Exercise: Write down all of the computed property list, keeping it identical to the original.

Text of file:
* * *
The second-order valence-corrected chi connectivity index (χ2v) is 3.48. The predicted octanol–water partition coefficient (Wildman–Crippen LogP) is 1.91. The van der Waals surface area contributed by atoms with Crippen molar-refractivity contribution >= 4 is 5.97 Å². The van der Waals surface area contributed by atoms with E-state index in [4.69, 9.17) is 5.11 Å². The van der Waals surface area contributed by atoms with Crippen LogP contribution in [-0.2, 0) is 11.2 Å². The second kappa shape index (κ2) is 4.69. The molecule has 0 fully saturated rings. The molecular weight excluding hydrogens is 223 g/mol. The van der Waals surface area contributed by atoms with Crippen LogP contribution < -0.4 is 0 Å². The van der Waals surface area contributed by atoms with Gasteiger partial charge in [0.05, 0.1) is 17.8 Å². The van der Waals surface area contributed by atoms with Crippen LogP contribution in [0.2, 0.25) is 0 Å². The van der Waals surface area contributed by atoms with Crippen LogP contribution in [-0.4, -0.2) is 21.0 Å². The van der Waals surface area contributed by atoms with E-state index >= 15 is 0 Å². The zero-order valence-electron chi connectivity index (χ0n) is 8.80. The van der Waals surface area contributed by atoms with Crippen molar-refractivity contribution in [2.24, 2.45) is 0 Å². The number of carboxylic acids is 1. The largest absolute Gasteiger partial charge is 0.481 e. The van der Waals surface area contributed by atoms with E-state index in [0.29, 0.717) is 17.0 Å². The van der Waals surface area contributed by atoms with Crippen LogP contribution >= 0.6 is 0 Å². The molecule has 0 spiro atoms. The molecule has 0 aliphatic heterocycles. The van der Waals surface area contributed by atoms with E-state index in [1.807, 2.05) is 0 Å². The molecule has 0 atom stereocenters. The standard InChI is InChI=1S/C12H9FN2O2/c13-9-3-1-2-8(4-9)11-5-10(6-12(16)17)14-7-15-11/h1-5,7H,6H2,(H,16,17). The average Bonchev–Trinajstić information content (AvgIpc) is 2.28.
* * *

The second-order valence-corrected chi connectivity index (χ2v) is 3.48. The predicted octanol–water partition coefficient (Wildman–Crippen LogP) is 1.91. The van der Waals surface area contributed by atoms with Crippen molar-refractivity contribution >= 4 is 5.97 Å². The van der Waals surface area contributed by atoms with E-state index in [4.69, 9.17) is 5.11 Å². The van der Waals surface area contributed by atoms with Crippen LogP contribution in [-0.2, 0) is 11.2 Å². The second kappa shape index (κ2) is 4.69. The molecule has 0 fully saturated rings. The molecular weight excluding hydrogens is 223 g/mol. The van der Waals surface area contributed by atoms with Crippen LogP contribution < -0.4 is 0 Å². The van der Waals surface area contributed by atoms with Gasteiger partial charge in [0.05, 0.1) is 17.8 Å². The van der Waals surface area contributed by atoms with Crippen LogP contribution in [0.2, 0.25) is 0 Å². The van der Waals surface area contributed by atoms with Crippen LogP contribution in [-0.4, -0.2) is 21.0 Å². The van der Waals surface area contributed by atoms with E-state index >= 15 is 0 Å². The zero-order valence-electron chi connectivity index (χ0n) is 8.80. The van der Waals surface area contributed by atoms with Crippen molar-refractivity contribution in [2.24, 2.45) is 0 Å². The number of carboxylic acids is 1. The largest absolute Gasteiger partial charge is 0.481 e. The van der Waals surface area contributed by atoms with E-state index in [0.29, 0.717) is 17.0 Å². The van der Waals surface area contributed by atoms with Crippen LogP contribution >= 0.6 is 0 Å². The molecule has 0 spiro atoms. The molecule has 0 aliphatic heterocycles. The van der Waals surface area contributed by atoms with E-state index in [1.807, 2.05) is 0 Å². The molecule has 0 atom stereocenters. The standard InChI is InChI=1S/C12H9FN2O2/c13-9-3-1-2-8(4-9)11-5-10(6-12(16)17)14-7-15-11/h1-5,7H,6H2,(H,16,17). The average Bonchev–Trinajstić information content (AvgIpc) is 2.28.